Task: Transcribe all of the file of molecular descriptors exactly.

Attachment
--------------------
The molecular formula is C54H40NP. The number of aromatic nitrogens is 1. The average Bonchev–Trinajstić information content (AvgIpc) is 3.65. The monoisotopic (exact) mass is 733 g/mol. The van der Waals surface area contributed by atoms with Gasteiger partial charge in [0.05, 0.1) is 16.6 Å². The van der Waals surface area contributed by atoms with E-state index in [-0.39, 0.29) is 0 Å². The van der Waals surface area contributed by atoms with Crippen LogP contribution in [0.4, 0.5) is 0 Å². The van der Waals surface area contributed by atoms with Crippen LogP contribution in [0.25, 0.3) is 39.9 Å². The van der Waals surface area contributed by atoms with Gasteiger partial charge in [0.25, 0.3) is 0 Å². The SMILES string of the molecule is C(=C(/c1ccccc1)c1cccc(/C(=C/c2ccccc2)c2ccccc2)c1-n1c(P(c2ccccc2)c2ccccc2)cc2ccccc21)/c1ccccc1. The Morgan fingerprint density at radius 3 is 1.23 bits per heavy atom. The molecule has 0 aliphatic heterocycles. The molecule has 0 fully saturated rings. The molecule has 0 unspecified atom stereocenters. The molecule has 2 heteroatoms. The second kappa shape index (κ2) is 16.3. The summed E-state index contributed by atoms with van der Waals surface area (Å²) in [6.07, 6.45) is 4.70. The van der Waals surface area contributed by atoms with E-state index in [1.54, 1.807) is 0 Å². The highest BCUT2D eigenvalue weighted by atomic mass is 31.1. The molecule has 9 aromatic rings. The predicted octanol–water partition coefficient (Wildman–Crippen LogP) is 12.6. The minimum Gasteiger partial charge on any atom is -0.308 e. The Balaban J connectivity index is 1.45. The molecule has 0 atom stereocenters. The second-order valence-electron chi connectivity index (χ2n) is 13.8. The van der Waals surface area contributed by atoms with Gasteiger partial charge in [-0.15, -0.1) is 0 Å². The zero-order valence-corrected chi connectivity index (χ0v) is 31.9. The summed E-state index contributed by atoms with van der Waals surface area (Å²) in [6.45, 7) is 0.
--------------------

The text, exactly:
The molecular formula is C54H40NP. The number of aromatic nitrogens is 1. The average Bonchev–Trinajstić information content (AvgIpc) is 3.65. The monoisotopic (exact) mass is 733 g/mol. The van der Waals surface area contributed by atoms with Gasteiger partial charge in [0.05, 0.1) is 16.6 Å². The van der Waals surface area contributed by atoms with E-state index in [-0.39, 0.29) is 0 Å². The van der Waals surface area contributed by atoms with Crippen LogP contribution in [0.4, 0.5) is 0 Å². The van der Waals surface area contributed by atoms with Crippen LogP contribution in [0.25, 0.3) is 39.9 Å². The van der Waals surface area contributed by atoms with Gasteiger partial charge in [0.25, 0.3) is 0 Å². The SMILES string of the molecule is C(=C(/c1ccccc1)c1cccc(/C(=C/c2ccccc2)c2ccccc2)c1-n1c(P(c2ccccc2)c2ccccc2)cc2ccccc21)/c1ccccc1. The Morgan fingerprint density at radius 3 is 1.23 bits per heavy atom. The molecule has 0 aliphatic heterocycles. The molecule has 0 fully saturated rings. The molecule has 0 unspecified atom stereocenters. The molecule has 2 heteroatoms. The second kappa shape index (κ2) is 16.3. The summed E-state index contributed by atoms with van der Waals surface area (Å²) in [6.07, 6.45) is 4.70. The van der Waals surface area contributed by atoms with E-state index in [1.54, 1.807) is 0 Å². The highest BCUT2D eigenvalue weighted by atomic mass is 31.1. The molecule has 9 aromatic rings. The predicted octanol–water partition coefficient (Wildman–Crippen LogP) is 12.6. The minimum Gasteiger partial charge on any atom is -0.308 e. The Balaban J connectivity index is 1.45. The molecule has 0 atom stereocenters. The second-order valence-electron chi connectivity index (χ2n) is 13.8. The van der Waals surface area contributed by atoms with Gasteiger partial charge in [-0.15, -0.1) is 0 Å². The zero-order valence-corrected chi connectivity index (χ0v) is 31.9. The summed E-state index contributed by atoms with van der Waals surface area (Å²) in [6.45, 7) is 0.